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Thursday, June 6, 2019

New Cover Image for Very Quirky Tales

Kansas City photographer Roy Inman let me use another of his images. I was impressed with the photo he took of our local, and still rather new, street car that connects Union Station with our Downtown. That jarring of the background seemed appropriate for Very Quirky Tales, each which has a bit of jarring sensation in store for the reader.

Here are the six stories as described by reviewers that make up the collection (some are available separately and will be shown as a link):

Tell Us Everything – A girl’s piercings create a connection that allows her to see truths and broadcast them over the air in a limited area.... a wonderful piece.

It Was Me (I) – While driving home one night, the narrator looks in the next car … and sees himself from 30 years ago. Is it really him, or just a crazy coincidence? Then other coincidences start to show.

The Notebook – Two people connect over their losses, brought together by an unbelievable confession and a mysterious notebook hidden in an attic. The ending has a twist you’ll never see coming.

The Strange Case of James Kirkland Pilley – ... a man who has a home at the edge of a park decides that the old, swampy pond needs to be cleaned out and a new, more pristine lily pond made in its place. But as the water is removed from the area, strange happens commence. What is the source of the strangeness, the sense of unease, and the odd behavior of those who live in the area?

A Match Made in Heaven – I found the ideas presented evocative and thought-provoking. There are questions of consciousness, how to truly access God (in whatever form that power takes for you). Like all of his books, I highly recommend this terrific story from Randy Attwood.

By Pain Possessed – This story is about pain - those who enjoy dealing it, who enjoy feeling it, those who would rather avoid the whole thing... Deeper, there is an undercurrent of facing up to your fears and becoming a stronger person for it, but also a warning about becoming that which you hate.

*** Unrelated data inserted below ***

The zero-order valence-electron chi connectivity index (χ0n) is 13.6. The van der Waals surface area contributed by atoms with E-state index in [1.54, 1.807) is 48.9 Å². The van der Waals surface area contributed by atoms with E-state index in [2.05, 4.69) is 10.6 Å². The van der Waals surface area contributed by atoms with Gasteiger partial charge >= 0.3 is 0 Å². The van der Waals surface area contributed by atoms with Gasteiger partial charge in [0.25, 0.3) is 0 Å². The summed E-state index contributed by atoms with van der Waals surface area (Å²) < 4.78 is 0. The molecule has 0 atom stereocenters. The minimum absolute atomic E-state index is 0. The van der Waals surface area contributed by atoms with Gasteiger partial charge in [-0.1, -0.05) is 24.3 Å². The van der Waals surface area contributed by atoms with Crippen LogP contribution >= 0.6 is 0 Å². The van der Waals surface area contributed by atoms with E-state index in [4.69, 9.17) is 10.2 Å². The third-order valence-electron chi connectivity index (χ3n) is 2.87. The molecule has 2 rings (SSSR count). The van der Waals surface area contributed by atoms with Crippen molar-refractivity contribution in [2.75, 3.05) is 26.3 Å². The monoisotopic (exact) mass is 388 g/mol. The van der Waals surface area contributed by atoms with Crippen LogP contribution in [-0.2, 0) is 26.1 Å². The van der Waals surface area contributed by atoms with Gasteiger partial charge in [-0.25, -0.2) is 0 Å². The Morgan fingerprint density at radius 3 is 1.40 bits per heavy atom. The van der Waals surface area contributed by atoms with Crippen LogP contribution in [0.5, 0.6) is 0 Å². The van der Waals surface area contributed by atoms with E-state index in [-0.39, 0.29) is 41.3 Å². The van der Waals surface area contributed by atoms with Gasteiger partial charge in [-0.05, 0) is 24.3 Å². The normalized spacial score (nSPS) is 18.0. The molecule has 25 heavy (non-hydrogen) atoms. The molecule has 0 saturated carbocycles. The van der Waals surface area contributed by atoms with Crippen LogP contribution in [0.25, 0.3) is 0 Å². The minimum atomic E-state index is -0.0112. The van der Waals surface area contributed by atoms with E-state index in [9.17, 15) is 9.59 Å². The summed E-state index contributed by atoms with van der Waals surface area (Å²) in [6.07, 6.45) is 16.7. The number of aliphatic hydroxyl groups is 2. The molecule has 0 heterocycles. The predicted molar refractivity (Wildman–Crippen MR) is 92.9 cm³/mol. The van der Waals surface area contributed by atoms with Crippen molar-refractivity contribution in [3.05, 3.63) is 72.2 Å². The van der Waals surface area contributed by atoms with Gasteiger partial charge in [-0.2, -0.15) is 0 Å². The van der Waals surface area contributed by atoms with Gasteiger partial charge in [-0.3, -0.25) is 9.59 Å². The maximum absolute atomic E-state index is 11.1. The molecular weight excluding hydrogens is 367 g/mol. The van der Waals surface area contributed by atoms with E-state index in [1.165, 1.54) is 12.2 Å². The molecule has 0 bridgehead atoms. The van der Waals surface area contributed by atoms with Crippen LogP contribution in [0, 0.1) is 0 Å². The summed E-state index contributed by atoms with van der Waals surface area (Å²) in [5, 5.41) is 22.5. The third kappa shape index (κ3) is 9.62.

Thursday, April 11, 2019

Bit of Back Story for "One More Victim"

In many ways, One More Victim is one of the oddest works I've done.

I'm not sure it's wise to write about the genesis of a story. Joseph Conrad did so in a series of fascinating introductions for a collection of his stories. And I think of One More Victim as my own sort of Heart of Darkness, not that I would ever try to compare myself to the great master of fiction.

I remember circa 1975 looking out the back door of our house in Hutchinson, KS, in February, and seeing a group of crows pecking holes in our black garbage sacks. It started a poem in my head. The poem stated the essence of a story that took me almost 30 years to finish as I found the tale that expressed the poem and then finally wrote the last stanza of the poem that ends the story.

The Holocaust is critical to the plot and the atmosphere. Deep love -- not betrayed, but deep love not fully realized -- is an emotion most people don't want to explore. This writer did.

What genre is this novella? I have no idea.You tell me.

Katy Soezeva was an indefatigable reader, prolific reviewer, and an excellent editor. She deserved much thanks from me for her careful and sensitive editing and suggestions about this story. She was an ambassador of my works. She passed away several years ago but I, and her friends, still mourn her passing. At one time, she was a top 500 Amazon reviewer. Here is what she had to say about One More Victim: